Starting Under Saddle

That is a GOOD thing!!! I find I don’t get the bolt in my own horses that I have raised all the way, but I see it quite a bit in other horses. My more modern mare tends to think about leaving when worried and I have had to work with her about it. My baroque mare thinks that could be a lot of energy wasted.

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This./\ OP, the girth area swelling is really weird. Could she have had a reaction to something you cleaned the girth with? I’ve never had a horse swell in the girth area but had someone use a crusty western girth on a horse and it caused chaffing. No swelling tho. Maybe get a new soft girth and also use a sheepskin cover if necessary?

OP, what did you do with her and for how long before leading up to getting on her back? The mare needs to be completely bomb proof and unflappable in all ground work and for all riderless but saddled work before starting under saddle. Create a set by step plan. Start at the bottom. First, you absolutely need a round pen, even just one made of t-posts, t-post covers for protection, and fence tape. This should be a fun and positive bonding and confidence experience for both of you.

Teach her to sack out or desensitize to every item, noisy, light weight and heavy stimuli you can think of, but to remain relaxed and not move. Saddle pads, lead rope, lunge line, various saddles, tarps, bags, umbrellas, you name it. Pool noodle toys are very handy for this kind of thing. Move on to lunging her in a small circle while stroking her body all over with a noodle toy and other items. Eventually move on to applying a surcingle and tying things on it, starting with something small, not scary and doesn’t move much, them move up to things that bounce and flap around, then lead her around. Eventually move on to lunging. Lead up to something with some weight that will move around. Noisy grain bags with some rocks tied on with twine, laundry jugs filled with some sand. Do the same with her saddled. Tie things on the saddle or put your surcingle over the saddle and us the rings. Start with small items and move up.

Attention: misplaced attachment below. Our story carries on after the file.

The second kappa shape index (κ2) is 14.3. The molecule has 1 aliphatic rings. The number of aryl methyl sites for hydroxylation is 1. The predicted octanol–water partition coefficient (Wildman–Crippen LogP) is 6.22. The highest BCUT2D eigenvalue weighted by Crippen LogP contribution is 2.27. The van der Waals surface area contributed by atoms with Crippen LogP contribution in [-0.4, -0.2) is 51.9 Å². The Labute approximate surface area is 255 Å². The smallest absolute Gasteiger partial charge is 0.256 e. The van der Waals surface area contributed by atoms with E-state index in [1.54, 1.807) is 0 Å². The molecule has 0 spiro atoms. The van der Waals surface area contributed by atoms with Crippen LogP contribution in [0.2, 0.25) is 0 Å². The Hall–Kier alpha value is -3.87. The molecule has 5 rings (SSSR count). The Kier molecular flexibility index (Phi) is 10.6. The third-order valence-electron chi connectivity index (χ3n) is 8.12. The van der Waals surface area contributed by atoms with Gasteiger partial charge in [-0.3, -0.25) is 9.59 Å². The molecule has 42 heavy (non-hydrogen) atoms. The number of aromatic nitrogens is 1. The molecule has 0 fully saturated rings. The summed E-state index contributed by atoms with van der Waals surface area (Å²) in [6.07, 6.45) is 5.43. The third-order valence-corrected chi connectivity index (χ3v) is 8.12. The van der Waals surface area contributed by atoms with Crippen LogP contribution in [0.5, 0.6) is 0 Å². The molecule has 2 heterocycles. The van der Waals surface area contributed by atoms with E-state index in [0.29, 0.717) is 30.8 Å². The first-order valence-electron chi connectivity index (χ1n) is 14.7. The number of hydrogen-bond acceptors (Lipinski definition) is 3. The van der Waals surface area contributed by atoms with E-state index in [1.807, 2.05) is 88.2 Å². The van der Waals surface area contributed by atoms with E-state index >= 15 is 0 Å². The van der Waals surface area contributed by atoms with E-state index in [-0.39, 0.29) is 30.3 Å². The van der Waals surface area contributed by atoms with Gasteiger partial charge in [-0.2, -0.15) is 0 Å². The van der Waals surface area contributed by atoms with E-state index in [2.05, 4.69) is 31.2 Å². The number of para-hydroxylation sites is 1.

Longline, longline, longline. I can’t say enough good things about it.

You should also be unflappable in all of this. You should be calm, enjoy the bonding and enjoy her success at each step. Nothing here should be at all unruffling for a rider. If it is, then you lack the confidence to be riding her.

Once your mare is unflappable to all of that, moving on to riding should be an easy transition.

OP, you said she stands still at the mounting block. Is she good at it on both sides? It could be that she is accustomed to seeing you up there in the left eye but is not the other? Can you mount from both sides? Have you mounted her from the fence? I pony mine off the dam when they are babies. Working with them from above makes a big difference IMHO. It could be that she is just barely holding it together being because she has a person beside her reassuring and directing her (while the both of you are scared). If you have not ponied before, nope, leave that to a pro.

Does she have a solid turn on the forehand? Easily taught on the ground and a great tool to get her past the spooky things without bolting. If their mind is truly on their job, and their legs are being directed, you become way more significant than a blowing plastic bag or umbrella.

Where are your vet and farrier in all this? Certainly they know some trainers. One of the biggest dressage barns in Calif. sends their colts to a cutting trainer friend. Lastly I caution you against experimenting with sacking out (which should only be done in hand) unless you have impeccable timing.

Beautiful horse!

Remember the night and blackperzl,

Yes I know Ruth well as that is where I purchased both of my Friesians from as foals. Also done keurings and clinics and lots of visits there. We are 6 hours from her so her location to training is awesome compared to mine.